December 11, 2019 — SwRI has received an additional $500,000 in NASA funding to evaluate a device designed to deliver liquid propellant to a rocket engine from fuel tanks. The tapered liquid acquisition device (LAD) is designed to prevent potentially dangerous vapor bubbles from being transferred to the rocket engine. Developed by SwRI engineers and NASA’s Glenn Research Center in Ohio, the new design was tested in a suborbital flight aboard Blue Origin’s New Shepard vehicle on December 11. Additional NASA funding will cover two further launch evaluations.
Since the Apollo missions, most rocket engines have used cryogenic liquid propellants as fuel. Cryogenic rocket engines are highly efficient and require fuel stored at low temperatures. With increasing discussion of the future of human space exploration, especially beyond Earth’s orbit, comes a need for more innovation in fuel storage under microgravity conditions.
“On a long space mission, large amounts of fuel will need to be stored at low temperatures and then transferred to the rocket engine as needed,” said Kevin Supak, a senior research engineer at SwRI and the project’s principal investigator. “Current LADs have straight channels that cannot manage internal vapor bubbles.”
Through propellant boil-off, vapor bubbles can hinder liquid propellant from transferring to other tanks or damage rocket engines during ignition. Supak, along with SwRI engineers Dr. Amy McCleney and Steve Green, created a LAD with a tapered channel that passively removes the bubbles through surface tension. The idea originated with a joint research effort between SwRI and NASA in the late 1990s and early 2000s to develop cryogenic fluid management capabilities. The current flight test project is funded by NASA’s Space Technology Mission Directorate through the Flight Opportunities program, which is managed at NASA Armstrong Flight Research Center in California.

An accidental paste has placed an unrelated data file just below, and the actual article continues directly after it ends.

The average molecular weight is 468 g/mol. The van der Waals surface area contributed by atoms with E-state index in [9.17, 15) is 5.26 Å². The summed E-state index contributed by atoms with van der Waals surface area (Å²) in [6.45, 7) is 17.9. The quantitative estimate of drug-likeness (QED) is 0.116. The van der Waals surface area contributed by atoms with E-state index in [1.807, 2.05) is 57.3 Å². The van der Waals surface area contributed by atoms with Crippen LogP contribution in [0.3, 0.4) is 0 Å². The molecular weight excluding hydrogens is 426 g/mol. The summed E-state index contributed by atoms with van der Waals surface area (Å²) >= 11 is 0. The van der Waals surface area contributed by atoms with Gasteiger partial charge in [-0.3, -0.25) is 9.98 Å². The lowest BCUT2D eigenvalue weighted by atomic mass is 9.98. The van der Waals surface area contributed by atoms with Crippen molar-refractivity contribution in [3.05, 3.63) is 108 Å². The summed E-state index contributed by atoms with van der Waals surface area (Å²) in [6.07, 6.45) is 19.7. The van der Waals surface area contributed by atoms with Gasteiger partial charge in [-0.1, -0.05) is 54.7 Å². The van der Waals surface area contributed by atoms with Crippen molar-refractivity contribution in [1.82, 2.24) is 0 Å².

“The tapered channel is a relatively small modification to a LAD that is commonly used but it offers a significant potential improvement in mitigating vapor ingestion,” Supak said.
Supak and his colleagues have already tested the device successfully on the ground, and on December 11 tested it in space with Blue Origin’s New Shephard suborbital rocket, which takes off and lands vertically. The 10-minute flight is ideal for the experiment, providing roughly three minutes of high-quality microgravity, which is significantly more than the 25 seconds of microgravity achieved in parabolic flights.
“We created a test apparatus with multiple tapered channels filled with liquid and a vapor bubble,” he said. “A camera will record the vapor bubble migration across the channel in the microgravity environment.”
New Shephard launched from Blue Origin’s test site near Van Horn, Texas, with the LAD test apparatus aboard on December 11. SwRI researchers will be present to oversee the preparation of the experiment and witness the launch.
The second and third launches will focus on larger versions of the LAD more similar in size and using realistic material to the one used for an actual cryogenic tank. SwRI will begin building the larger versions in November, with plans for them to travel to space aboard New Shepard.